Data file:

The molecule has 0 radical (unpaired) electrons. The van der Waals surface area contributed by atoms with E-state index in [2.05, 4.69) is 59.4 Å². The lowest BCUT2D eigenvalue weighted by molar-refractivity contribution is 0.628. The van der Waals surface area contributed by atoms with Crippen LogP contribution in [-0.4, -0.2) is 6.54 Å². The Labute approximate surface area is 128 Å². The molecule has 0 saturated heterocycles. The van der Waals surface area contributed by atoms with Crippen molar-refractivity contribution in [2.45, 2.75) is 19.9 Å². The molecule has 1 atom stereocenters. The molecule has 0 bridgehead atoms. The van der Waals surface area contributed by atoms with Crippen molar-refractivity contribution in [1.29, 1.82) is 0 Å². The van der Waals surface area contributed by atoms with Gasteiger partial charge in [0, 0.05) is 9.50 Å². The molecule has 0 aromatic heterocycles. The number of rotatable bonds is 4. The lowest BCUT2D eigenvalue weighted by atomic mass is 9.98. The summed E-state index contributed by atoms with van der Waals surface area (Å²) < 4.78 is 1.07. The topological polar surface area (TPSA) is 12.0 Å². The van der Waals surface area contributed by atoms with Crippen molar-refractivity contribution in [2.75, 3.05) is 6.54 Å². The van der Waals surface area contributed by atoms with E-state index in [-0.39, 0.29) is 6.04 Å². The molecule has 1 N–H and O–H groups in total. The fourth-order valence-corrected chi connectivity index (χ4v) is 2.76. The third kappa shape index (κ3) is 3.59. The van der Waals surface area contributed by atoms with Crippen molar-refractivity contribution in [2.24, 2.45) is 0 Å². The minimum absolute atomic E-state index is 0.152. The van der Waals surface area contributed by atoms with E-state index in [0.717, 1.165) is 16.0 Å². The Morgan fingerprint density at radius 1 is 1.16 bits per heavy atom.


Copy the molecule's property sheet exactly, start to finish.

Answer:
The molecule has 0 radical (unpaired) electrons. The van der Waals surface area contributed by atoms with E-state index in [2.05, 4.69) is 59.4 Å². The lowest BCUT2D eigenvalue weighted by molar-refractivity contribution is 0.628. The van der Waals surface area contributed by atoms with Crippen LogP contribution in [-0.4, -0.2) is 6.54 Å². The Labute approximate surface area is 128 Å². The molecule has 0 saturated heterocycles. The van der Waals surface area contributed by atoms with Crippen molar-refractivity contribution in [2.45, 2.75) is 19.9 Å². The molecule has 1 atom stereocenters. The molecule has 0 bridgehead atoms. The van der Waals surface area contributed by atoms with Crippen molar-refractivity contribution in [1.29, 1.82) is 0 Å². The van der Waals surface area contributed by atoms with Gasteiger partial charge in [0, 0.05) is 9.50 Å². The molecule has 0 aromatic heterocycles. The number of rotatable bonds is 4. The lowest BCUT2D eigenvalue weighted by atomic mass is 9.98. The summed E-state index contributed by atoms with van der Waals surface area (Å²) < 4.78 is 1.07. The topological polar surface area (TPSA) is 12.0 Å². The van der Waals surface area contributed by atoms with Crippen molar-refractivity contribution in [2.75, 3.05) is 6.54 Å². The van der Waals surface area contributed by atoms with E-state index in [-0.39, 0.29) is 6.04 Å². The molecule has 1 N–H and O–H groups in total. The fourth-order valence-corrected chi connectivity index (χ4v) is 2.76. The third kappa shape index (κ3) is 3.59. The van der Waals surface area contributed by atoms with Crippen molar-refractivity contribution in [2.24, 2.45) is 0 Å². The minimum absolute atomic E-state index is 0.152. The van der Waals surface area contributed by atoms with E-state index in [0.717, 1.165) is 16.0 Å². The Morgan fingerprint density at radius 1 is 1.16 bits per heavy atom.